I was never a gardener. At one point--perhaps in Junior High--I attempted to plant a vegetable garden, but the rabbits ate my plants and I gave up. Later, I would periodically attempt to beautify my life by planting flowers, but my enthusiasm would last only a day. I would forget to water the plants and they would quickly die. When I was pregnant with my first child, I continually had nightmares that I would forget to feed her once she was born. I'm afraid these nightmares came from my gardening experiences. I'm happy to report that I did not forget to feed my baby.
By the time my oldest daughter, Meg, was 18 months old, I knew gardening would be in my future. She loved flowers. We would walk up our street of high-rise buildings and she would stop at every building's garden and admire each type of flower. Her continual stopping forced me to slow down and, for the first time, see how beautiful each flower was. No longer did I walk down our road at a fast pace attempting to catch the Metro to get to work. Now I followed a slow-moving toddler who would ask me to bend down and sniff the flowers. Stopping to smell the roses became less of a cliche to me and more of a way of life.
My daughter Clare added a new element to gardening adventures. She loves Peter Rabbit and she's absolutely obsessed with Mr. McGregor. She regularly uses a plastic gardening trowel on our carpet and pretends to be Mr. McGregor planting his garden. If she is truly lucky, her big sister will pretend to be Peter and Clare can chase "Peter" around her garden. While other kids build castles and make cakes in sand boxes, Clare plants a garden.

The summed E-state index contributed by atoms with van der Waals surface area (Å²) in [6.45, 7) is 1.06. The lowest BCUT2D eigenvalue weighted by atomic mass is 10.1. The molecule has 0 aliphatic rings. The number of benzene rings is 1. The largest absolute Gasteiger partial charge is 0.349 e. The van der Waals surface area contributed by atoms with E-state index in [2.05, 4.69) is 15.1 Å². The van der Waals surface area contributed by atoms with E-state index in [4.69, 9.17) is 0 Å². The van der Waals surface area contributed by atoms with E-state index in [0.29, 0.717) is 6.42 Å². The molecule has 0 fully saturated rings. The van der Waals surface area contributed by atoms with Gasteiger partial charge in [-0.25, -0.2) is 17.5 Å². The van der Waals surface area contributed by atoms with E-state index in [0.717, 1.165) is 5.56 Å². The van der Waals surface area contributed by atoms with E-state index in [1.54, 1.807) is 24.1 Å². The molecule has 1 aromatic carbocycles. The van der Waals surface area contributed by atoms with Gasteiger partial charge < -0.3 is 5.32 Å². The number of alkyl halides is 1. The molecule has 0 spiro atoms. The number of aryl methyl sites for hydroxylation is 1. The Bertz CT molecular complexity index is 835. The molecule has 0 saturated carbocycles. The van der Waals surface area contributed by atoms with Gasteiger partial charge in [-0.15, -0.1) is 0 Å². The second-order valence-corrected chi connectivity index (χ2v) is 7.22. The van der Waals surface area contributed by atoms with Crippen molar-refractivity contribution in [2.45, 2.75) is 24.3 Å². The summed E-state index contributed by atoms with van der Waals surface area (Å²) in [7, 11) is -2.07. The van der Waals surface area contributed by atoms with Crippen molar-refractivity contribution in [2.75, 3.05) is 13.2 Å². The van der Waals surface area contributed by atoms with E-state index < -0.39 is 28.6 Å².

Once Meg was 3 and Clare was 2, we began planting a garden on our balcony. The girls wanted vegetables, so we attempted to grow carrots (a must for Peter Rabbit lovers), radishes (also a Peter Rabbit homage) and tomatoes. We planted pots and pots of flowers that would attract butterflies, though it was unlikely that we could entice many butterflies to join us on our 9th floor balcony. There were lessons to be learned. I was very excited when we planted foxglove in our garden because it seemed like a staple of the English cottage garden. However, my mother informed me that foxglove was poisonous if eaten--something I should have known considering my love of British murder mysteries. With two toddlers who might eat anything, I quickly did a major cleaning of our balcony to remove any presence of foxglove. Even with mishaps, our times in our balcony garden were truly joyful.
In addition to planting our own garden, I began looking for gardens to visit in the area. This led us to trips to Brookside Gardens, Green Spring Gardens, Meadowlark Botanical Gardens, Butlers Orchard, the Elizabethan Garden at the Folger Shakespeare Library and many other places that will be featured here. Some of these trips have been our most magical adventures. Being in the sunshine in the midst of the flowers can bring joy to even the most difficult day. I have come to believe that most of the anxiety in the world could be solved if everyone had 30 minutes a day to spend walking through gardens. As I will discuss in a later post, Beatrix Potter dealt with her anxious mind by memorizing Shakespeare and focusing on the minutest details of animals, flowers, and even (or especially) fungi. There is a lot of wisdom in that. Flowers are God's way of reminding us that there is suppose to be beauty in our lives. Simply put: "One who plants a garden, plants happiness."